Time to help those poor Americans understand those British niceties…

It’s nearly 10 years since I ventured back to these shores, and to celebrate, I decided it was time to reveal to the many unsuspecting Americans what we British really mean when you think we’re being nice and polite…

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12 Comments

  1. Harvey Halperin
    Posted September 22, 2013 at 5:32 pm | Permalink

    I dont really think we are all that bad-its a commuications thing, spoke with IT… they cant help.
    Your notes are Hysterical, FDLMAO, FSt.
    Thanks

  2. Paul Smith
    Posted September 23, 2013 at 5:31 am | Permalink

    “Very interesting” can mean a lot of things :)

    Paul

  3. Posted September 23, 2013 at 6:15 am | Permalink

    OK – you got us nailed. We’re going to have to come up with some new ones ;)

  4. Dave Marks
    Posted September 23, 2013 at 6:18 am | Permalink

    This list could go on and on! Thanks for the Monday morning humor, Phil.

  5. Sujay
    Posted September 23, 2013 at 7:46 am | Permalink

    Phil,

    I just learned more from this than any formal training,

    Sujay

  6. Posted September 23, 2013 at 9:13 am | Permalink

    Not sure you actually grasp Americans Phil, let me attempt to translate what the American is actually thinking in your grid. In all the “What the Brit sez” cases, except for the bottom two about the arse and the pint, the American is thinking, “My God, yet another arrogant Brit, well, I will play along and see what else he says.” Regarding the arse, the American is thinking, “I might just kick your self-righteous arse.” Regarding the pint, the American is thinking, “Have you ever heard of a six pack?” The communication gap continues.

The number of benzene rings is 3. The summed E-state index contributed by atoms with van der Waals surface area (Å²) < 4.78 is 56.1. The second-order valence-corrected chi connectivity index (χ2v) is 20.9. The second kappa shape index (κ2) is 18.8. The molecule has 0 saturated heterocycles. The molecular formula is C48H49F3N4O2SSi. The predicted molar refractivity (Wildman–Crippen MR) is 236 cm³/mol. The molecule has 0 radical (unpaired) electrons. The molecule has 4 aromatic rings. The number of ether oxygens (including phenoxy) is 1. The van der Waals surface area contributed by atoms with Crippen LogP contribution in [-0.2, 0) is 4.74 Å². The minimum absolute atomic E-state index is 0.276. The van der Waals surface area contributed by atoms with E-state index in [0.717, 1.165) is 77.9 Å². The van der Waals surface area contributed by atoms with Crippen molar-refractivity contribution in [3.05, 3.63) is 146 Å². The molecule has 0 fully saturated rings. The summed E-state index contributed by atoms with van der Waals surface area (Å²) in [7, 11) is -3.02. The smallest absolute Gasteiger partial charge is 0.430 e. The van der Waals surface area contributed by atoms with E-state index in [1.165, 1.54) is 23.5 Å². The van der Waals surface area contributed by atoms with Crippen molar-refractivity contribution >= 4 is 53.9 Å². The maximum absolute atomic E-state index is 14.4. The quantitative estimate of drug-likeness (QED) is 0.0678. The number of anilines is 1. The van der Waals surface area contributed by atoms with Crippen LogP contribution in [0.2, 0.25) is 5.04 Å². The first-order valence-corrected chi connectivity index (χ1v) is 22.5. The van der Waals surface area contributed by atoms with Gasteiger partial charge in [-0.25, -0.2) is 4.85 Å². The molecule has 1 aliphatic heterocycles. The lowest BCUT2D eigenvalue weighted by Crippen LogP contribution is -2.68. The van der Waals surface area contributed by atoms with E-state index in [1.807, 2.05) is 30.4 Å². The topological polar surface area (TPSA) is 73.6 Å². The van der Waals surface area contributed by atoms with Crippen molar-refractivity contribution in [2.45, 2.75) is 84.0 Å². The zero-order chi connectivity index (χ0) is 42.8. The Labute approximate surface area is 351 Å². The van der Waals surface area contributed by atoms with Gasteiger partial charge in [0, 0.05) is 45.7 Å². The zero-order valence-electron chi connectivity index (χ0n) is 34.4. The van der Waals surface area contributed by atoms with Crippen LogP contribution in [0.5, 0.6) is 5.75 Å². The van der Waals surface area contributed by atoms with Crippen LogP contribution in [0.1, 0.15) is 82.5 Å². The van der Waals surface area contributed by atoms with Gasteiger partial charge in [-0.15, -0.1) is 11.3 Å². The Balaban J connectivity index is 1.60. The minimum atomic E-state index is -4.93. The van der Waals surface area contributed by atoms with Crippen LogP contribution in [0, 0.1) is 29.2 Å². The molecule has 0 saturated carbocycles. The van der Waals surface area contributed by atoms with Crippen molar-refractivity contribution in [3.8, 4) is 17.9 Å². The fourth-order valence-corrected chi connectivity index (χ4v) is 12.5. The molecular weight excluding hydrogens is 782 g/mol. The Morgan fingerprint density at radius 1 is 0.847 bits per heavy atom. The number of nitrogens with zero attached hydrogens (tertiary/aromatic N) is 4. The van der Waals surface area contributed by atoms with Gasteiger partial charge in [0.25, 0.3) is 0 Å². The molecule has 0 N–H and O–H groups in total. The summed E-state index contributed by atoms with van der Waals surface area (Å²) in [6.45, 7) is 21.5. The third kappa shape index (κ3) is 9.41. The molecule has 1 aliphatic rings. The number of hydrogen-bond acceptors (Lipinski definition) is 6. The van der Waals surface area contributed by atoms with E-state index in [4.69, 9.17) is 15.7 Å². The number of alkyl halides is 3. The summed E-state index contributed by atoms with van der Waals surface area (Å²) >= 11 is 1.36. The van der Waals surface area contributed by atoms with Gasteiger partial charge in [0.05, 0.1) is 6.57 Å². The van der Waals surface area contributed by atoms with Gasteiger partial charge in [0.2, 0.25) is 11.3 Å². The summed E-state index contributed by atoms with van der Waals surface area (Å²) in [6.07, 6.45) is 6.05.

7. Phil Fersht
    Posted September 23, 2013 at 10:51 am | Permalink

    Evan, Are you speaking on behalf of all Americans, or just yourself ;)

  8. Posted September 23, 2013 at 11:02 am | Permalink

    Ha, actually that is a pretty typical American reaction. The comment was written from a research perspective. Then there are Anglophiles, on the other extreme. And then there are those minority of Americans who just view people as people, or try too. Personally, I aim for the last approach, but undoubtedly fall into the first two from time-to-time, I mean, who couldn’t love Princess Diana?

  9. Christa Degnan
    Posted September 23, 2013 at 5:47 pm | Permalink

    Clearly this explains your management prowess… you really are an arse, aren’t you? ;)

  10. Posted September 24, 2013 at 10:56 am | Permalink

    Somehow I don’t think Millwall supporters would use this kind of language.

    “Just sayin’.”

  11. Dan Carpenter
    Posted September 26, 2013 at 8:17 am | Permalink

    Though I find a number of the British/American (USA) misunderstandings humorous I don’t find them accurate to my experience. I find myself in the somewhat unique position of having traveled over half the world by age 23 and therefore having experienced, early on, a broad manner of speech issues with many people of varied origins. That said though, a number of my friends of American (USA) origin who have *not* traveled extensively (or even much at all) would have a great misunderstanding – as posted above.

    I must disagree vehemently with Evan Quinn’s opinion of what “…the American is thinking,…” for many reasons beyond than it is just offensive and puts Americans (USA) in a bad light. Also, the comment, “Have you ever heard of a six pack?” speaks VOLUMES!

    And lastly, I apologize for my verbosity.

  12. Anton
    Posted October 21, 2013 at 9:57 am | Permalink

    I read this with humour in mind…if I don’t, it comes across as quite offensive. (I’m not British.)

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